Browsing Tag: Safety

Why would you expect delays with nice weather like this seen in Seattle over the summer? Let's wait until winter DOT!

Why would you expect delays with nice weather like this seen in Seattle over the summer? Let's wait until winter DOT!

The Department of Transportation (DOT) is working with some funny math and concluding that the tarmac delay rule is working. Both Aubrey Cohen with the Seattle PI and Brett Snyder with CrankyFlier.com take a closer look at their math and don’t come to the same conclusions.

Instead of re-inventing the wheel, please  read:
* DOT’s report, “Long Tarmac Delays in July Down Dramatically from Last Year” that claims delays are down and cancellations have just a, “slight increase.”

* Snyder’s post, “DOT Continues to Claim Tarmac Delay Victory Despite 20 Percent Rise in Cancellations,” which shows how he doesn’t think a 20% increase in canceled flights is considered “slight.”

* Cohen’s article, “Cancellations inch up, or surge, thanks to tarmac rule,” takes a look how it might be a 20% rise, but when dealing with such small numbers, is it a big increase?

After taking a look at all three, I am not even close to admitting defeat (I am against the tarmac delay rule). It just started April 29th of this year and has only seen the summer. I am waiting to see what happens over the winter. Yes, I imagine delays will be down, but cancellations will be up — quite a bit. If I am wrong, I will more than happy eat my words, but I have a feeling there will be a lot of angry passengers this winter season.

Make sure photographers don't steal planes!

Make sure photographers don't steal planes!

When I saw this poster yesterday via Carlos Miller on Photography is Not a Crime, I thought it might have been fake. Making photographers look like bad people is a bad idea. It will cause more people to be fearful and waste the time of law enforcement officials. Yes, if you see someone by an airport doing something suspicious, report it. Taking photos of aircraft is not suspicious.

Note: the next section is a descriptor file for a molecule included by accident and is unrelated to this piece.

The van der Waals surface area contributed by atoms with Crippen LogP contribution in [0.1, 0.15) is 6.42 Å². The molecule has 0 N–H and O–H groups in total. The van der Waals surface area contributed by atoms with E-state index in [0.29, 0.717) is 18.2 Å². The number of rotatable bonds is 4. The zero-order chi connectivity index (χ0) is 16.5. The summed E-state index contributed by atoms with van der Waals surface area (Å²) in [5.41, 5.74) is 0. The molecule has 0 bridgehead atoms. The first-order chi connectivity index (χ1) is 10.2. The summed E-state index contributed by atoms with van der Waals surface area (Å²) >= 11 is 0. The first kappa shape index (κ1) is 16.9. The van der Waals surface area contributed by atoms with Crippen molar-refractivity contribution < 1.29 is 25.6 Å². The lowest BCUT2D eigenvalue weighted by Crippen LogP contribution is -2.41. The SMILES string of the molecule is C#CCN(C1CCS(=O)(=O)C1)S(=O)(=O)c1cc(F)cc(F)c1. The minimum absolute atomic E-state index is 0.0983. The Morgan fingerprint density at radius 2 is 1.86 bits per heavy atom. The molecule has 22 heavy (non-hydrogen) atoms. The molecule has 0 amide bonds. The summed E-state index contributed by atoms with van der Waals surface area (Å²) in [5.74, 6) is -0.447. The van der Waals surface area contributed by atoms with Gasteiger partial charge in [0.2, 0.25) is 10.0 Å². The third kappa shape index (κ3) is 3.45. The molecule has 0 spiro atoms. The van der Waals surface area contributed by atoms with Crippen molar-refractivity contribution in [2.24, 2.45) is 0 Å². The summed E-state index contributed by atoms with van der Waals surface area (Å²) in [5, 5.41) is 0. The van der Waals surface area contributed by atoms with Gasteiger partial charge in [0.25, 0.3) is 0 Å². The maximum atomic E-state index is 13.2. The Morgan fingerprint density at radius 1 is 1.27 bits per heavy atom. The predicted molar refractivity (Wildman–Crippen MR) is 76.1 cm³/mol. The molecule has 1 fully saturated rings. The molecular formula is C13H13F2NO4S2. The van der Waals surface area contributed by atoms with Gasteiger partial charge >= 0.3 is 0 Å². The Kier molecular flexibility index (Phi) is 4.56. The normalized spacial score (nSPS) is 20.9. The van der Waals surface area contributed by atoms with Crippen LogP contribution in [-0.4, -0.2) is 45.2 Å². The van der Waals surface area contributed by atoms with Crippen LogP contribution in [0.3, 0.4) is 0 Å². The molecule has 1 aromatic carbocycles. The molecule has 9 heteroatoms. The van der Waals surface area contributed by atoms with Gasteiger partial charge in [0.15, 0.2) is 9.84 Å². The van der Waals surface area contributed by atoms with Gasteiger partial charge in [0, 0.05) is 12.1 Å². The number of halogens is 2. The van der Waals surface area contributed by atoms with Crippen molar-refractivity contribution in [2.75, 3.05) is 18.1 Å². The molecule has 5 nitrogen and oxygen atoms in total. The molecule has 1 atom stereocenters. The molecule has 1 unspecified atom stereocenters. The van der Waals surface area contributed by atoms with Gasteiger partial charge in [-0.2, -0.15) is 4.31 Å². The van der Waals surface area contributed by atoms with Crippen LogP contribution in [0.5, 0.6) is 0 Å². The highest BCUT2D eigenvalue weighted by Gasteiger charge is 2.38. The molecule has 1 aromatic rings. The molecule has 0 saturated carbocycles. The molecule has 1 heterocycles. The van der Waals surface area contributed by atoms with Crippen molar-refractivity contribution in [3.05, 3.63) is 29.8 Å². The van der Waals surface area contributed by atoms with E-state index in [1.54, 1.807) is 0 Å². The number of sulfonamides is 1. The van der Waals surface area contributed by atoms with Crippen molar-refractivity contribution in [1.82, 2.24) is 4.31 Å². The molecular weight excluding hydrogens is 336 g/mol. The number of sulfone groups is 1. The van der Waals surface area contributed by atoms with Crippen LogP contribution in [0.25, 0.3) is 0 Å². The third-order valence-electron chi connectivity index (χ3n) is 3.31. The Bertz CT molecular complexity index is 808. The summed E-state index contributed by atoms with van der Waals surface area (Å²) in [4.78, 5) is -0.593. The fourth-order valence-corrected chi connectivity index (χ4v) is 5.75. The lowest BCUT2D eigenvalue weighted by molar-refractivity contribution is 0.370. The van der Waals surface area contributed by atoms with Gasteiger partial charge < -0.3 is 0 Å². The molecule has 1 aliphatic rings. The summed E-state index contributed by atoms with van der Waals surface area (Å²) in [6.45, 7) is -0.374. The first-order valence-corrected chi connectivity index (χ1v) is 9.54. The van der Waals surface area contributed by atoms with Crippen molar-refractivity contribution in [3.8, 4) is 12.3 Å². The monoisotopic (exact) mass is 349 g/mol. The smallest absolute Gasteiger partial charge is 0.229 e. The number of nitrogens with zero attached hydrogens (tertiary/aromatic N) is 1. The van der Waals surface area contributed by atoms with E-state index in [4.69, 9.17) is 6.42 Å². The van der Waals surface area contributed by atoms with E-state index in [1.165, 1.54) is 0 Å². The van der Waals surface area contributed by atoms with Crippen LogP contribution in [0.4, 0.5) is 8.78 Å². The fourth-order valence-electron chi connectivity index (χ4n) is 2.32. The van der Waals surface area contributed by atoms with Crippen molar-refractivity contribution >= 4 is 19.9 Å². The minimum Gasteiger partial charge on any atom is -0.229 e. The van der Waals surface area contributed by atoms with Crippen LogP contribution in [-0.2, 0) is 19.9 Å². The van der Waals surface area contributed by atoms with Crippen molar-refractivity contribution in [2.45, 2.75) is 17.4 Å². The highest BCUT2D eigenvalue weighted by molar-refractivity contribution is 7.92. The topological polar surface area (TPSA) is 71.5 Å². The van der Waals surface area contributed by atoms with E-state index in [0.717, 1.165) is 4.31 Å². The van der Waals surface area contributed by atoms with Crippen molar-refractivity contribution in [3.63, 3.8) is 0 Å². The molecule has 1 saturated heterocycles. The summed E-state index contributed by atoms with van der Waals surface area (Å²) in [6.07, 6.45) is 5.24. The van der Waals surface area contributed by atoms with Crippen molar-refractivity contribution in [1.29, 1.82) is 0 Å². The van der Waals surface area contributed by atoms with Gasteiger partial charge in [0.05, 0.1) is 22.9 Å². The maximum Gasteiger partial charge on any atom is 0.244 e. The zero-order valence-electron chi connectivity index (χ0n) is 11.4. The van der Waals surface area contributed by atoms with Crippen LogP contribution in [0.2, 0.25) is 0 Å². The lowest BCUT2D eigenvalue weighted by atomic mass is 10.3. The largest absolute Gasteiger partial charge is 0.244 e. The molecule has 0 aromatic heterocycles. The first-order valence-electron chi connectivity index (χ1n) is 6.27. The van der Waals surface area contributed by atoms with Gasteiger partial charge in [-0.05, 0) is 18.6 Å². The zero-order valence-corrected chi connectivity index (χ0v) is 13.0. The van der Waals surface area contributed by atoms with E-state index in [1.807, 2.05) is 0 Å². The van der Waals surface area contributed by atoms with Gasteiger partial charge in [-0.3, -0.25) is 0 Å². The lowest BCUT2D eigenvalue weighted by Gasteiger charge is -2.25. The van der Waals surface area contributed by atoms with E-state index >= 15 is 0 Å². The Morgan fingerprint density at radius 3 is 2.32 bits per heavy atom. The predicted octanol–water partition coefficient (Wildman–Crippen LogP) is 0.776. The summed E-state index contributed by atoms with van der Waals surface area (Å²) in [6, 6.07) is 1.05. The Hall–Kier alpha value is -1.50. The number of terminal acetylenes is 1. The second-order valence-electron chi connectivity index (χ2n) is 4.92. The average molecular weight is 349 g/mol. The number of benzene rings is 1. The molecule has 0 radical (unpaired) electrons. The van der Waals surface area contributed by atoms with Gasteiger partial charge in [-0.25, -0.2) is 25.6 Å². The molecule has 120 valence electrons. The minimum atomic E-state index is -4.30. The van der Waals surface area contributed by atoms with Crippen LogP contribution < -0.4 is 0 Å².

Every time I fly I am constantly taking photos. I used to use an HD camcorder, but decided to stop and use a standard digital camera. There have been multiple times I have received odd looks for taking photos using the camcorder and I even had a run-in with the TSA.

If you are a photographer and “get caught,” it might be a good time to inform them of your hobby. Drewski2112 shared on Airliners.net about his run-ins with the law plane spotting in Seattle. He once had five cars pull up on him at the same time. Instead of getting angry, he calmly explained what he was doing, shared his passion and by the time they left, some were asking for his website address to take a look at his photos. I only hope I could keep that calm and collective if I had five cop cars on me due to being a perceived security risk.

Unfortunatly this poster is not a fake, but it is very real. Knowing that many people were upset about the poster, the TSA confirmed on their blog yesterday. They tried to play it off that photographers are important for seeing suspicious activity, but I am not buying it. “In fact, many photographers would be prime candidates to use such vigilance programs to report suspicious activity since they’re extremely observant of their surroundings.” I am guessing this is more of an afterthought.

Photographers are not criminals and they should not be treated as such. If you do take airport-related photos, don’t let fear of law enforcement stop you, but be prepared. Have identification on you, know your local laws and try to talk to them with a smile and be proud of what you are doing. Oh and if you get some good airplane photos, email them on over to me and I would love to share them on the blog!

Wonderful shot of American Airlines Boeing 777-200ER

Wonderful shot of American Airlines Boeing 777-200ER